The Orwellian idea that “Big Brother is watching” will have become no longer apocryphal, but a literal and permanent daily reality.
That is a choice, and a sacrifice, that we are being invited to make in the name of rendering ourselves safer from crime. But there are several things that I consider to be profoundly wrong with that invitation.
First, there is no persuasive evidence that video surveillance of public places is, in fact, an effective deterrent to crime. It may be that it reduces street crime in locations where cameras are present, but only by displacing it to locations where they are not. Such a circumstance would mean that effective deterrence could be achieved only by having police surveillance cameras everywhere, even in the residential areas outside our homes.
But even then, full deterrence seems unlikely. Setting aside the conceptual improbability of achieving a truly crime-free society through the mere dispersal of cameras, the empirical evidence does not support it. In Britain, which now has more than one million surveillance cameras, violent crime has actually increased.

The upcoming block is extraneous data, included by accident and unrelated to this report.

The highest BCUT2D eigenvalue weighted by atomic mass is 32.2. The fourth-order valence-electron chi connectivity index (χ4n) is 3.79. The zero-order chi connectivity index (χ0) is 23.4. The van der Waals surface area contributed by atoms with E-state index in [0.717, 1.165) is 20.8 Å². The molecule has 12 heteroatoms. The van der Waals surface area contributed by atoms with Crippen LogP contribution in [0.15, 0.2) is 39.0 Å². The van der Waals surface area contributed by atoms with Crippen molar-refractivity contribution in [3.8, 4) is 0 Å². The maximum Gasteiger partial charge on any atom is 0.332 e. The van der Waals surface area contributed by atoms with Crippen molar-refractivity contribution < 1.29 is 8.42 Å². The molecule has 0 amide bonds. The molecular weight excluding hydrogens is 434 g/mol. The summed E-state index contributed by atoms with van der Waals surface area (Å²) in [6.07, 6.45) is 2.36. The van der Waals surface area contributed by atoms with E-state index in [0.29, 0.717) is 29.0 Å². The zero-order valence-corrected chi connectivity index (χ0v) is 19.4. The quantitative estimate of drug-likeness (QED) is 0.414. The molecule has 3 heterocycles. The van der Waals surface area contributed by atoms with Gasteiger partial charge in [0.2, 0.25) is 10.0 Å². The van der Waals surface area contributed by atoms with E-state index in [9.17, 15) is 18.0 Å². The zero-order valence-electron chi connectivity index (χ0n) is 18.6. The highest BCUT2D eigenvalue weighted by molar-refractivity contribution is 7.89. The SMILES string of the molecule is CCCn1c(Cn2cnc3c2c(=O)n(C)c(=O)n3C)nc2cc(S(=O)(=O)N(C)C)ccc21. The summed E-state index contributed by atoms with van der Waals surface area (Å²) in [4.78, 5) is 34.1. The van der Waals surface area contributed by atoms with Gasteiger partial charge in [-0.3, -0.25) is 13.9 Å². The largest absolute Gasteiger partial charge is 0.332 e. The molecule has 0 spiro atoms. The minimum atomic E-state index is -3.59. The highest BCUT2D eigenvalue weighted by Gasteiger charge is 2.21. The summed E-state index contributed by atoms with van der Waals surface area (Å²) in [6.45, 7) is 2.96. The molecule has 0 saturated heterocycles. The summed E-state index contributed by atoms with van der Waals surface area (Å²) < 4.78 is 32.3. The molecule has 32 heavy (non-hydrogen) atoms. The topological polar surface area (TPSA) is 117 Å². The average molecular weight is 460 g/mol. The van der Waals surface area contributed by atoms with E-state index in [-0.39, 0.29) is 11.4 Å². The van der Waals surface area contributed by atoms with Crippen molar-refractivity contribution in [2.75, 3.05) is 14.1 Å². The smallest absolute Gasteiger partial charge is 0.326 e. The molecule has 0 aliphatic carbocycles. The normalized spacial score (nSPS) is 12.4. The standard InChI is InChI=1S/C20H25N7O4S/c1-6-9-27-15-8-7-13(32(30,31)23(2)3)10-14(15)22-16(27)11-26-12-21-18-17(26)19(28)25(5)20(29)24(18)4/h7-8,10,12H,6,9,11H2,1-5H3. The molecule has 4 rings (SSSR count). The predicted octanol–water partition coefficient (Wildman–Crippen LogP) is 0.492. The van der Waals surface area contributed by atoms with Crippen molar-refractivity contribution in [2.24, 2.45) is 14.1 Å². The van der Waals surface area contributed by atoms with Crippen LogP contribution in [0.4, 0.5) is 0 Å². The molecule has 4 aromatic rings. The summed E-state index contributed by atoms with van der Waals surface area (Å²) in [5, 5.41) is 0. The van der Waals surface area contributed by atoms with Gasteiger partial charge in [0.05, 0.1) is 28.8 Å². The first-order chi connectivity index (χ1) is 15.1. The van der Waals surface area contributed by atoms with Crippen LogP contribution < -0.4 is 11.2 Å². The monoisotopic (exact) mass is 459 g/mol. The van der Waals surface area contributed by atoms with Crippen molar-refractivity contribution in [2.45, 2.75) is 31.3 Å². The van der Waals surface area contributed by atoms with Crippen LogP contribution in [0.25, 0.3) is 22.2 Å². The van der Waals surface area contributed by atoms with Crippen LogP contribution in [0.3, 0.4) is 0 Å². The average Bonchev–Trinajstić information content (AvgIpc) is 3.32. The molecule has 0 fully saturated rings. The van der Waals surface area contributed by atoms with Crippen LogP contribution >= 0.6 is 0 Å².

This is not altogether surprising. In this era of public sector cost-cutting, the use of video cameras tends to replace or reduce, rather than supplement, the presence of police officers on the streets. While a police officer who is physically present can intervene to stop a crime in progress, rescue the victim and arrest the suspect, it is far less clear what can be accomplished by an officer watching on a screen several miles away. In the case of the most serious crimes, the filmed record might assist in eventually apprehending and convicting the offender. But this does little to prevent the crime or spare the intended victim, particularly since most offenders don't carefully weigh the prospects of being caught.